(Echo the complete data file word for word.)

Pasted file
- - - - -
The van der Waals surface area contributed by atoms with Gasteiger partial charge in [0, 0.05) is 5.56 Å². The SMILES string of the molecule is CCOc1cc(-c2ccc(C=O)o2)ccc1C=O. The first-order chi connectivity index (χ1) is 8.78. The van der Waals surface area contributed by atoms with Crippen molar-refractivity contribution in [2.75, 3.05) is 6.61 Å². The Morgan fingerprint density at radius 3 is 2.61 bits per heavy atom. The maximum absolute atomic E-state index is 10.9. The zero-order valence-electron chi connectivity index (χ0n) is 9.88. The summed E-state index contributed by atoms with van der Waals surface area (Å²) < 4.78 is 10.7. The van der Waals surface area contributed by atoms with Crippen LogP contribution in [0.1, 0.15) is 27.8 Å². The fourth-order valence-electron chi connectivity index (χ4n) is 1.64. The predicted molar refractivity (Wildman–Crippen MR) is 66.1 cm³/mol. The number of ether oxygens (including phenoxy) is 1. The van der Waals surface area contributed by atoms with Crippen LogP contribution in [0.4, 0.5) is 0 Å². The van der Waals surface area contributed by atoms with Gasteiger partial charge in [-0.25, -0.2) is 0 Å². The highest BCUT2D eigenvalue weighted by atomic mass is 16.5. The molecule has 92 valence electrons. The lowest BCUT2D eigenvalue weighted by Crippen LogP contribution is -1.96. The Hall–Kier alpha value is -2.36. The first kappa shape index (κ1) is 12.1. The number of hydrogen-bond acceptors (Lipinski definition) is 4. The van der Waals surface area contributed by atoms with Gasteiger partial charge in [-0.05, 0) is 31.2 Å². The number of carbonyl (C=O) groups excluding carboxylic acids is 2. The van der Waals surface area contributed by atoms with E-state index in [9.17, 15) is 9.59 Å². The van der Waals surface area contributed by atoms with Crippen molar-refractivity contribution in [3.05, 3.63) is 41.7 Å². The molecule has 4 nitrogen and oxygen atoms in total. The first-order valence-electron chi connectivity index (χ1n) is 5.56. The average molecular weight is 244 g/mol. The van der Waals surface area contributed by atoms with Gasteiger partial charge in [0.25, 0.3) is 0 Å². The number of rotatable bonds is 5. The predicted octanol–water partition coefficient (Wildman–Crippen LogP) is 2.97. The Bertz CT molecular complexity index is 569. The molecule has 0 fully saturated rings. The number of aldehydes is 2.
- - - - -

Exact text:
The van der Waals surface area contributed by atoms with Gasteiger partial charge in [0, 0.05) is 5.56 Å². The SMILES string of the molecule is CCOc1cc(-c2ccc(C=O)o2)ccc1C=O. The first-order chi connectivity index (χ1) is 8.78. The van der Waals surface area contributed by atoms with Crippen molar-refractivity contribution in [2.75, 3.05) is 6.61 Å². The Morgan fingerprint density at radius 3 is 2.61 bits per heavy atom. The maximum absolute atomic E-state index is 10.9. The zero-order valence-electron chi connectivity index (χ0n) is 9.88. The summed E-state index contributed by atoms with van der Waals surface area (Å²) < 4.78 is 10.7. The van der Waals surface area contributed by atoms with Crippen LogP contribution in [0.1, 0.15) is 27.8 Å². The fourth-order valence-electron chi connectivity index (χ4n) is 1.64. The predicted molar refractivity (Wildman–Crippen MR) is 66.1 cm³/mol. The number of ether oxygens (including phenoxy) is 1. The van der Waals surface area contributed by atoms with Crippen LogP contribution in [0.4, 0.5) is 0 Å². The van der Waals surface area contributed by atoms with Gasteiger partial charge in [-0.25, -0.2) is 0 Å². The highest BCUT2D eigenvalue weighted by atomic mass is 16.5. The molecule has 92 valence electrons. The lowest BCUT2D eigenvalue weighted by Crippen LogP contribution is -1.96. The Hall–Kier alpha value is -2.36. The first kappa shape index (κ1) is 12.1. The number of hydrogen-bond acceptors (Lipinski definition) is 4. The van der Waals surface area contributed by atoms with Gasteiger partial charge in [-0.05, 0) is 31.2 Å². The number of carbonyl (C=O) groups excluding carboxylic acids is 2. The van der Waals surface area contributed by atoms with E-state index in [9.17, 15) is 9.59 Å². The van der Waals surface area contributed by atoms with Crippen molar-refractivity contribution in [3.05, 3.63) is 41.7 Å². The molecule has 4 nitrogen and oxygen atoms in total. The first-order valence-electron chi connectivity index (χ1n) is 5.56. The average molecular weight is 244 g/mol. The van der Waals surface area contributed by atoms with Gasteiger partial charge in [0.25, 0.3) is 0 Å². The number of rotatable bonds is 5. The predicted octanol–water partition coefficient (Wildman–Crippen LogP) is 2.97. The Bertz CT molecular complexity index is 569. The molecule has 0 fully saturated rings. The number of aldehydes is 2.